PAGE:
What does a Tiny House Cost?

What does a Tiny House Cost?

Really, we need to be asking ourselves: What SHOULD a Tiny House cost? There are many differing opinions on this subject, and because you can’t simply call up Zillow or Redfin to get an estimated value on your investment, you get a wide range of answers. The costs of a Tiny Home have a huge range – from as little as $10k to over $100k – yet the square footage differs minimally. To understand why this is, I’ve listed several examples below, including a detailed breakdown of my own Tiny House cost.

Skip to my Tiny House Cost Breakdown

Me & My Tiny House

Why do people go tiny?

Below I’ve listed a few examples of why people go tiny. Your reason for buying or building a Tiny House will make a huge difference in the overall cost. No one fits into every single category, and that’s okay.

  • Affordability
  • Reduced carbon footprint
  • Mobility
  • Flexibility
  • Minimalism
  • Off-grid capabilities
  • RV with year-round comfort for all weather / locations
  • To use as temporary housing, guest home or a vacation house
  • Survivalist house in case of emergency
  • Exemption of property taxes
  • Non-toxic or chemical free home
  • Ability to design an artistic home with quality materials
  • Ability to build your own home in short amount of time

Affordable housing is one reason people go tiny, but it’s not the ONLY reason. 

Are Tiny Houses Too Expensive to Buy?

Let’s compare the price of standard homes, RVs, and mobile homes (or trailers). Tiny Homes fall somewhere in between these categories.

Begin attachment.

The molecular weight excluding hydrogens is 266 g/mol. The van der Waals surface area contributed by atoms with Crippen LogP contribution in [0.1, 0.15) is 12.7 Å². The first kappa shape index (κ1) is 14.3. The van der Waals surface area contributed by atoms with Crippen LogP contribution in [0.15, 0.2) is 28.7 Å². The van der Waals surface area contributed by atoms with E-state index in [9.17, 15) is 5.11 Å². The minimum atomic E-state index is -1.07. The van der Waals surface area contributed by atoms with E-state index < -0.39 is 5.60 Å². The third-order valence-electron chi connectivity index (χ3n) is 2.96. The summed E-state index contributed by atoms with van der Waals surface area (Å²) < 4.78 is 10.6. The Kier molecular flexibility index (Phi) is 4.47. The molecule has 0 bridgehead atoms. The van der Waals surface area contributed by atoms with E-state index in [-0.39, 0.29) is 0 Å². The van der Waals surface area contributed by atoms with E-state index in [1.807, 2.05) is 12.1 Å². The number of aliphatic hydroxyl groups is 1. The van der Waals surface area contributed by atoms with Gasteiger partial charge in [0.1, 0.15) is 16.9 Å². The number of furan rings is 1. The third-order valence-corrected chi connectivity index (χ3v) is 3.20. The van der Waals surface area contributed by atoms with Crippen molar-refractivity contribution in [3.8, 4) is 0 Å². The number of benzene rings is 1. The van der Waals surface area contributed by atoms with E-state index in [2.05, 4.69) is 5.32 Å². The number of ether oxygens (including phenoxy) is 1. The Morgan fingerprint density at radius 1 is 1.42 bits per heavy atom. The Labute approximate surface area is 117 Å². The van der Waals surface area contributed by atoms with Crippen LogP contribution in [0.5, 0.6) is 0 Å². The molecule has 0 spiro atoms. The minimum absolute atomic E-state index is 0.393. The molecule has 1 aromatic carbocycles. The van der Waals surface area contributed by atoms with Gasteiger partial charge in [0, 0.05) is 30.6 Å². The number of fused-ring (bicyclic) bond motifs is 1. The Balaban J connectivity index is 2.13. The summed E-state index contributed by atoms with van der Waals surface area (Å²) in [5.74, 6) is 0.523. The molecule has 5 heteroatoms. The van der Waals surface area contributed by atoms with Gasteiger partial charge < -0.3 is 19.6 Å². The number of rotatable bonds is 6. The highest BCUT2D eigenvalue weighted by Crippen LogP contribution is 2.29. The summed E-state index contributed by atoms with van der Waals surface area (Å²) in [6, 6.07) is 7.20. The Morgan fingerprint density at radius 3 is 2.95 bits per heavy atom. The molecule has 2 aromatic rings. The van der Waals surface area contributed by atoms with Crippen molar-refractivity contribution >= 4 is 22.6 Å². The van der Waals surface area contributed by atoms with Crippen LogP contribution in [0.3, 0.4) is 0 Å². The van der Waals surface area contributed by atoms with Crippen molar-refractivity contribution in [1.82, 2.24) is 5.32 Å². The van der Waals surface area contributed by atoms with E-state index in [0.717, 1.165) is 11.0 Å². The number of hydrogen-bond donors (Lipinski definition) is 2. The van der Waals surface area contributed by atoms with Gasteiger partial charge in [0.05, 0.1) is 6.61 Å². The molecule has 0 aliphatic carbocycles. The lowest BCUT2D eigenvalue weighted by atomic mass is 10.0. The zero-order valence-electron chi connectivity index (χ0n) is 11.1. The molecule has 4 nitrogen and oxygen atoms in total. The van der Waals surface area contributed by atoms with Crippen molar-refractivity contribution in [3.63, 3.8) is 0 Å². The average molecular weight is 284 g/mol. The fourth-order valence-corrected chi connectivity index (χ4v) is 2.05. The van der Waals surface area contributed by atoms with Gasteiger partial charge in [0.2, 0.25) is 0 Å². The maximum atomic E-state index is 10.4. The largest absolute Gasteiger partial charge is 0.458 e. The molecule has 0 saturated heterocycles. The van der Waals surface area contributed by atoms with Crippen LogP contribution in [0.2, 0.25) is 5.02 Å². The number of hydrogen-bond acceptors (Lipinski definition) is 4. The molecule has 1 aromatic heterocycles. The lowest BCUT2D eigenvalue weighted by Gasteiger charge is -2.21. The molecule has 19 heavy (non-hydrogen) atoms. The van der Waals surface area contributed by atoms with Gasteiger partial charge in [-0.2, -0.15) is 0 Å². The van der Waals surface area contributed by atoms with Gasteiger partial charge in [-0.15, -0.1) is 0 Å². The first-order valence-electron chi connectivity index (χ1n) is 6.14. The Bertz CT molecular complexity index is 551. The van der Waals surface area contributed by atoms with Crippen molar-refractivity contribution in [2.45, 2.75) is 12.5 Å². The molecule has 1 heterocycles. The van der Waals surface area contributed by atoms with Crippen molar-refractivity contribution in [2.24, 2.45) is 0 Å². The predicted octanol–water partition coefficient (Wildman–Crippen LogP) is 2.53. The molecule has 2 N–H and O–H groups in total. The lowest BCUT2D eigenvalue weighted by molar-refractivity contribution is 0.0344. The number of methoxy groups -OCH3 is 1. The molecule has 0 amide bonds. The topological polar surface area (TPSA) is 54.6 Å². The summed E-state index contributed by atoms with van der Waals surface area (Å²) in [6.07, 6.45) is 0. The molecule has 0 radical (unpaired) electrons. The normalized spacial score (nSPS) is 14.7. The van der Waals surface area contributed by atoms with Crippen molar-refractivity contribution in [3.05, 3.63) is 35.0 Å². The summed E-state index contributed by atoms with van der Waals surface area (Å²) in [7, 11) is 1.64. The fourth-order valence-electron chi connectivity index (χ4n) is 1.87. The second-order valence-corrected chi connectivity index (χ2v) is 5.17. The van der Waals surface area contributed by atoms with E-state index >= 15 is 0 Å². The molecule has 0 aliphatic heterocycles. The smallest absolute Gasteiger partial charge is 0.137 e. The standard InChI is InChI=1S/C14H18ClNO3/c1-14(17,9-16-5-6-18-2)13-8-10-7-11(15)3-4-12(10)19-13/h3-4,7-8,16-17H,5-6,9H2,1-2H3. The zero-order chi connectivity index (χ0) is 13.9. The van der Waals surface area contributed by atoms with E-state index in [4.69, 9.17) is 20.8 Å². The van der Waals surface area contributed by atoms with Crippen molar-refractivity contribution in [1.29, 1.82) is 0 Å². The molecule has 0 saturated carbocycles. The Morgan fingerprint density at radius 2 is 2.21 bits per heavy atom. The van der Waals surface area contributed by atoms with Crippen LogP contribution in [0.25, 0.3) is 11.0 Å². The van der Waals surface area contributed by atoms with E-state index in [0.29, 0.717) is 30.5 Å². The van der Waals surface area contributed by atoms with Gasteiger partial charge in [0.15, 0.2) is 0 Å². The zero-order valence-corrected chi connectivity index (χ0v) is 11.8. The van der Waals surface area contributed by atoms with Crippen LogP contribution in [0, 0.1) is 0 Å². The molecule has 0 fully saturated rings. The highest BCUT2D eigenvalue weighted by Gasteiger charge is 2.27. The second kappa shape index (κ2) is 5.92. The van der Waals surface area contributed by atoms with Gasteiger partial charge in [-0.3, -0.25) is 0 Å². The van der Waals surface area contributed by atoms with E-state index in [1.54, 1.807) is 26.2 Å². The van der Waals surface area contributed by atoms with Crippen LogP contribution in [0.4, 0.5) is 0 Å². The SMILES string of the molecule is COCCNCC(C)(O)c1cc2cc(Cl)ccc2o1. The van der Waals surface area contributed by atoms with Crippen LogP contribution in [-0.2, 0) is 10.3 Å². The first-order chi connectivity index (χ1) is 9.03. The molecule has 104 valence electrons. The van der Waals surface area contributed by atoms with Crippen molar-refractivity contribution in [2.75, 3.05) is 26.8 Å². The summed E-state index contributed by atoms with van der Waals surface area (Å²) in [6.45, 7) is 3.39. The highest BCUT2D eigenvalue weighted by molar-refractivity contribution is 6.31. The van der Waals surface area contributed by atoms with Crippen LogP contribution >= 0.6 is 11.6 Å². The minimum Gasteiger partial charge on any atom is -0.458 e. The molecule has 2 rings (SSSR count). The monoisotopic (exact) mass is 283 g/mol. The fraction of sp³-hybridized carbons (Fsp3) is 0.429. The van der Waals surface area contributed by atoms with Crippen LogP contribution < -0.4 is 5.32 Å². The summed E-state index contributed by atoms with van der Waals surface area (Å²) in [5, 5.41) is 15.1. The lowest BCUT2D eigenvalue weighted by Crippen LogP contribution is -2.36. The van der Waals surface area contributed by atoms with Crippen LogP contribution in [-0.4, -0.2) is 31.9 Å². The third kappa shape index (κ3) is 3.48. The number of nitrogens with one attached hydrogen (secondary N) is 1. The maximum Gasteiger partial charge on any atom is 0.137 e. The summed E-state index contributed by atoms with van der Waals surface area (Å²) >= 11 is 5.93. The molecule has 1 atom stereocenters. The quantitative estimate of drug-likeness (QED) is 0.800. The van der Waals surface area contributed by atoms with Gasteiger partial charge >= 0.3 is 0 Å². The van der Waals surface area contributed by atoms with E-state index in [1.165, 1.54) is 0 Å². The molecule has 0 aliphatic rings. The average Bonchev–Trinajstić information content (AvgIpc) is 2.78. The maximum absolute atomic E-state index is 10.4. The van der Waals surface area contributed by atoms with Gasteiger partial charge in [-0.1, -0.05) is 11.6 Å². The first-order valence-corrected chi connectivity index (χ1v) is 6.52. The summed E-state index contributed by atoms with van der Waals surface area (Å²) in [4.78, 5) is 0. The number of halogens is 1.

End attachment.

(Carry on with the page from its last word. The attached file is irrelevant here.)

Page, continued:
According to the above resources, Tiny Homes are less expensive to purchase than regular homes and RVs. They are about the same price as mobile homes but far superior in quality. And don’t forget, you can also build a Tiny House yourself and save a lot more money!

The average tiny home is built for $25,000 in materials.

“Why is the price per square foot in a Tiny House more than a regular home?”

Price per square foot does not work when comparing small or Tiny Homes. Think about it, nothingness (or the empty space in between necessary space) is not the expensive part of a house. Adding square footage is cheap! A 125 square foot tiny house will most likely have all the same systems (kitchen, bathroom, heat, etc.) as a 2,000 square foot house, just in a smaller package. As square footage goes up, the cost per square foot goes down. 

Every inch matters in a tiny house. Who can say that about their 2,600 square foot home (which is the average size of new homes being built in the USA by the way)? To properly design a tiny home you will need to purchase compact appliances. Small, energy efficient appliances are expensive. In a standard size home, you can purchase the cheapest appliances on the market and you will hardly notice the difference.

“My 1,500 square foot home only cost $50k! Why should a Tiny House cost more?”